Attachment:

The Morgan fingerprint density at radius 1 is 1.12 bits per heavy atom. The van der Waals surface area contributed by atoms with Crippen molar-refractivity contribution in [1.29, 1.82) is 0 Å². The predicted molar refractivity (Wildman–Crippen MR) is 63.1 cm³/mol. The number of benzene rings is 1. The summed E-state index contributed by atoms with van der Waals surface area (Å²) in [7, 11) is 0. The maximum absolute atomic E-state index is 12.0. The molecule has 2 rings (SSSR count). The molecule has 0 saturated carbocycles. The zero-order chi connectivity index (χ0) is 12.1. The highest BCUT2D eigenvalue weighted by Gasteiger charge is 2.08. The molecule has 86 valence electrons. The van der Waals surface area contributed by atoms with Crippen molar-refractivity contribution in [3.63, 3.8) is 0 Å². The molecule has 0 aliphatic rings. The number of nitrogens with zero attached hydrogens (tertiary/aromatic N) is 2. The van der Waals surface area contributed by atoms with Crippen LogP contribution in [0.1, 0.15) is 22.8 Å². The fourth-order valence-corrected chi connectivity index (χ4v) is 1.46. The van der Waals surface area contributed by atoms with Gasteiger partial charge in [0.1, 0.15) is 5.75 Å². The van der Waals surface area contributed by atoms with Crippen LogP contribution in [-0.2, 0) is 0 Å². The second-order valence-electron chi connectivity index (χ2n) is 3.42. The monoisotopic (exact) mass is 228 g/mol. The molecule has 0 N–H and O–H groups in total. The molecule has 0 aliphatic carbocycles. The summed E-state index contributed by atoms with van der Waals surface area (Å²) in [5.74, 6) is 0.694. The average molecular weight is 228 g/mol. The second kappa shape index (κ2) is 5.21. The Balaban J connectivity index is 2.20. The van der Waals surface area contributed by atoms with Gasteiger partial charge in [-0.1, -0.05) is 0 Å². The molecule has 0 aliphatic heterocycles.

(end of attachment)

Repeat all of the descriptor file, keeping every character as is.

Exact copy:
The Morgan fingerprint density at radius 1 is 1.12 bits per heavy atom. The van der Waals surface area contributed by atoms with Crippen molar-refractivity contribution in [1.29, 1.82) is 0 Å². The predicted molar refractivity (Wildman–Crippen MR) is 63.1 cm³/mol. The number of benzene rings is 1. The summed E-state index contributed by atoms with van der Waals surface area (Å²) in [7, 11) is 0. The maximum absolute atomic E-state index is 12.0. The molecule has 2 rings (SSSR count). The molecule has 0 saturated carbocycles. The zero-order chi connectivity index (χ0) is 12.1. The highest BCUT2D eigenvalue weighted by Gasteiger charge is 2.08. The molecule has 86 valence electrons. The van der Waals surface area contributed by atoms with Crippen molar-refractivity contribution in [3.63, 3.8) is 0 Å². The molecule has 0 aliphatic rings. The number of nitrogens with zero attached hydrogens (tertiary/aromatic N) is 2. The van der Waals surface area contributed by atoms with Crippen LogP contribution in [0.1, 0.15) is 22.8 Å². The fourth-order valence-corrected chi connectivity index (χ4v) is 1.46. The van der Waals surface area contributed by atoms with Gasteiger partial charge in [0.1, 0.15) is 5.75 Å². The van der Waals surface area contributed by atoms with Crippen LogP contribution in [-0.2, 0) is 0 Å². The second-order valence-electron chi connectivity index (χ2n) is 3.42. The monoisotopic (exact) mass is 228 g/mol. The molecule has 0 N–H and O–H groups in total. The molecule has 0 aliphatic carbocycles. The summed E-state index contributed by atoms with van der Waals surface area (Å²) in [5.74, 6) is 0.694. The average molecular weight is 228 g/mol. The second kappa shape index (κ2) is 5.21. The Balaban J connectivity index is 2.20. The van der Waals surface area contributed by atoms with Gasteiger partial charge in [-0.1, -0.05) is 0 Å². The molecule has 0 aliphatic heterocycles.